FIG. 9 diagrammatically illustrates the fiber content distribution in the beam 10, showing the lowest concentration of fibers 24 or lowest fiber content in the central core portion 11 and increasing in the upper facing layers 12 and 18. Since the section 9--9 is taken through the center of the beam 10, there is no section through the discontinuous top and bottom facing layers 19 and 21, respectively. The fibers 24 are imbedded in a resin matrix 27 in each layer illustrating the lowest fiber content in the central core portion 11, an increasing content in top facing layer 12 and the highest content in top facing layer 18. Bottom facing layer 14 is shown having a higher fiber content than the core portion 11 and than the continuous second bottom facing layer 20.

The top and bottom facing layers are adhesively fastened to the central core portion 11 and their immediately adjacent layer by a suitable adhesive, such as an epoxy sold by Shell under the tradename Epon 9000 or Ciba Geigy's Ren grades RP 136/H994 or RP 138/H994. Suitable fibers include E-glass, S-glass or a hybrid of graphite and glass, or all graphite as an intermediate layer below a top compression layer where there is anisotropic behavior in strength. For example S-glass typically has a tensile strength of 215 Kpsi and a compressive strength of about 95 Kpsi. This anisotropic tensile and compressive strength pattern of the fibers permits the tailoring of the fiber gradient in the cross section to load the compressive side of the beam to shift the neutral axis toward the compressive side and maximize the use of the higher tensile strength property.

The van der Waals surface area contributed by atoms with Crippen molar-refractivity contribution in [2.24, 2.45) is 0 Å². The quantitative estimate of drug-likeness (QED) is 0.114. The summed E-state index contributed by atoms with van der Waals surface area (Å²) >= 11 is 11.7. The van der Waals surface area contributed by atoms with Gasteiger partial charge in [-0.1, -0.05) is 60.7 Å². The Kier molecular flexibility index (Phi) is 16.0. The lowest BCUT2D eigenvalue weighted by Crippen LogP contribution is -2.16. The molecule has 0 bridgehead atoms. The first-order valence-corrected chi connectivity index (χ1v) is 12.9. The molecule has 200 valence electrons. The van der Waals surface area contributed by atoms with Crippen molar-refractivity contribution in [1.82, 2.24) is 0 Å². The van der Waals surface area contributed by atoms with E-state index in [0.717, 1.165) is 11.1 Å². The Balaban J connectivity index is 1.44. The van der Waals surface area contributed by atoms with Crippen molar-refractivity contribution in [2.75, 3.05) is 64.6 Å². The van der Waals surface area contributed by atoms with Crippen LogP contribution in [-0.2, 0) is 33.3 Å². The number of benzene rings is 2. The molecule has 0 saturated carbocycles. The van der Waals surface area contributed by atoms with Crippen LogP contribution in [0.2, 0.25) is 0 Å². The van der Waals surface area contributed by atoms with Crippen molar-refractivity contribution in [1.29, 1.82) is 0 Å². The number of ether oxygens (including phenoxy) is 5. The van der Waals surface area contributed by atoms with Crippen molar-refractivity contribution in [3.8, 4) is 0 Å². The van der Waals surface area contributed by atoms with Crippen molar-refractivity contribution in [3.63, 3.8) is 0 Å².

FIGS. 4-8 illustrate alternate applications or embodiments of constant stress composite beams employing fiber gradients through their cross sections. FIG. 4 shows a cantilevered constant stress composite beam 25 anchored to support 26 with end load 31. The central core portion 28 has a top facing layer 30 and a bottom facing layer adhesively secured thereto. This beam 25 is illustrative of the type of constant stress composite beam employable in, for example, chair or automotive springs, or an archery bow.

FIGS. 5 and 6 illustrate an application using a beam with one end fixed and the opposing end rotationally constrained in the plane of bending. The constant stress composite beam 34 is anchored to support 35, while the opposing end is constrained by rollers 38 against support 36. The beam 34 has a central core portion 39 with continuous top and bottom facing layers 40 and 41, respectively, with varied fiber content. The end loading 31 is applied to plate 42.